Comments (Total Comments 0) Post Comments Post Comment
Review
 
 
 
 
spotlight image A career diplomat, Chitranganee Wagiswara, High Commissioner of Sri Lanka, is the first woman to be the island nation’s envoy to India. As Foreign Secretary, she was Sri Lanka’s top diplomat for 18 months before being posted to New Delhi.
 
read-more
Israel has announced the visit of Prime Minister Narendra Modi, who will be the first Indian Prime Minister to visit the Jewish state since New Delhi established diplomatic relations with Tel Aviv in 1992. The visit will take place July 4-6. 
 
read-more
These are depressing times. For quite some time I have been watching with utter dismay the Secular India which Mahatma Gandhi and Jawaharlal Nehru, Maulana Abul Kalam Azad, Maulana Husain Ahmed Madani, Abdul Ghaffar Khan and others fought for being systematically undermined by ultra-Hindu nationalists. The obsession with Mother Cow has
 
read-more
With weird concoction like "Beer Yoga" getting popular as the next big international fitness craze, the ancient art of inner blossoming is seemingly going topsy-turvy. And as yoga hogs the limelight on its third International Day, the loud call for saving the spirit of the ancient and modern practice can't be swept under
 
read-more
“We cannot allow the state brutality to which we are subjected each day snatch our humanity and values,” the Mirwaiz said, asking: “What will be the difference between them and us then?”
 
read-more
The standoff between Indian and Chinese troops in the Sikkim section of the Line of Actual Control (LAC) between the two countries has led to a suspension of the Kailash Mansarovar yatra via the new Nathu La route.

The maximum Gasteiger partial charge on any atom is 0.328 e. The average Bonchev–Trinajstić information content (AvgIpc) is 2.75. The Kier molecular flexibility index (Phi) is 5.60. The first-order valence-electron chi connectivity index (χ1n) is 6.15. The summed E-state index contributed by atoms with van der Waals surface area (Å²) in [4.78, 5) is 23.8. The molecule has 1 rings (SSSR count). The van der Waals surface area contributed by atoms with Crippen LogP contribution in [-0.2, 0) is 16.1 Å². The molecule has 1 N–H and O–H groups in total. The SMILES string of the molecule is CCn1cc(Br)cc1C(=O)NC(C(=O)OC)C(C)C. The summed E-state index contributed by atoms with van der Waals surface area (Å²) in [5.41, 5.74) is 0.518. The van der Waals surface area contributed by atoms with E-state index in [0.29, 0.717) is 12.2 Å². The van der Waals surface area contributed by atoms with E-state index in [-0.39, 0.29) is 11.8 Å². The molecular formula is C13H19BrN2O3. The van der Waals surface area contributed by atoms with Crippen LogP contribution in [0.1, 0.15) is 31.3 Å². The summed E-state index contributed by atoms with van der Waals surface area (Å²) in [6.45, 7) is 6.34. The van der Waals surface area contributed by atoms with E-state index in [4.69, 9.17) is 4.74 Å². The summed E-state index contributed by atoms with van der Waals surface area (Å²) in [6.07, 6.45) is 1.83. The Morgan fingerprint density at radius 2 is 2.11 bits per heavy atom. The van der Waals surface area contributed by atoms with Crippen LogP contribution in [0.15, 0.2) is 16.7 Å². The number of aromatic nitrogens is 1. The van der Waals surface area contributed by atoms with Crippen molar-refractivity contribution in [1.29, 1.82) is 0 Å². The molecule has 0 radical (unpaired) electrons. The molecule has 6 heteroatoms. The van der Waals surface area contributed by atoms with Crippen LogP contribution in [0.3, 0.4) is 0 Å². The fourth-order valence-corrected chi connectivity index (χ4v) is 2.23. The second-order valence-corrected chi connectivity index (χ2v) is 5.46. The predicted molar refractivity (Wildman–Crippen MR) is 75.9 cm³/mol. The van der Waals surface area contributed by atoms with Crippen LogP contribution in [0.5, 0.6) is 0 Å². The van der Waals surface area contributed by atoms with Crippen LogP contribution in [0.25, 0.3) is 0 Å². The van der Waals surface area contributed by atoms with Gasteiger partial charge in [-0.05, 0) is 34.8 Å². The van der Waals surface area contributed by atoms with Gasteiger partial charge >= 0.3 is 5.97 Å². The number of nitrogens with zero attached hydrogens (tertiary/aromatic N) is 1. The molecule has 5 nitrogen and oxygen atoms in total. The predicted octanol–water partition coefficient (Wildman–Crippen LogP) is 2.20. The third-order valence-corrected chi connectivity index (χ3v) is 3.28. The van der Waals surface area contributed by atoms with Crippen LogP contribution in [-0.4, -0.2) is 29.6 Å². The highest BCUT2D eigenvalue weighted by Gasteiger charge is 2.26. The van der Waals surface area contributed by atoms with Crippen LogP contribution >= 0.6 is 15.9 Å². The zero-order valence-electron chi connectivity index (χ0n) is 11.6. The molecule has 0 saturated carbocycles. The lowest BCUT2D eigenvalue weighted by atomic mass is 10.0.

read-more
The city of Marawi in the south of the Philippines has been engulfed by a deadly, ongoing siege since late May, when government forces began to take on heavily armed militants linked to the Islamic State. Local media estimate the death toll to be above 300. Over 200,000 residents have fled what has effectively become an urban battlefie
 
read-more
The Iraqi city of Mosul this week celebrates its first Eid free of the oppressive rule of the self-styled Islamic State (IS) in three years.
 
read-more
President Donald J. Trump hosted Prime Minister Narendra Modi of India at the White House on June 26 for an official visit to Washington, D.C.
 
read-more
Column-image

Title: Reporting Pakistan; Author: Meena Menon; Publisher: Viking/Penguin Random House; Pages: 340; Price: Rs 599

 
Column-image

  A former Indian civil servant, who is currently a professor of Public Policy and Political Science at Duke University, US spent long periods in distant villages and city slums of India. The result? A scholarly book that presen...

 
Column-image

  Title: The Exile; Author:  Cathy Scott-Clark & Adrian Levy; Publisher: Bloomsbury Publishing; Pages: 640; Price: Rs 699

 
Column-image

Jim Corbett was a British-Indian hunter and tracker-turned-conservationist, author and naturalist; who started off as an officer in the British army and attained the rank of a colonel. Frequently called in to kill man-eating tigers or leopards,...

 
Column-image

Title: Bollywood Boom; Author: Roopa Swaminathan; Publisher: Penguin; Price: Rs 399; Pages: 221

 
Subscribe to our newsletter
Archive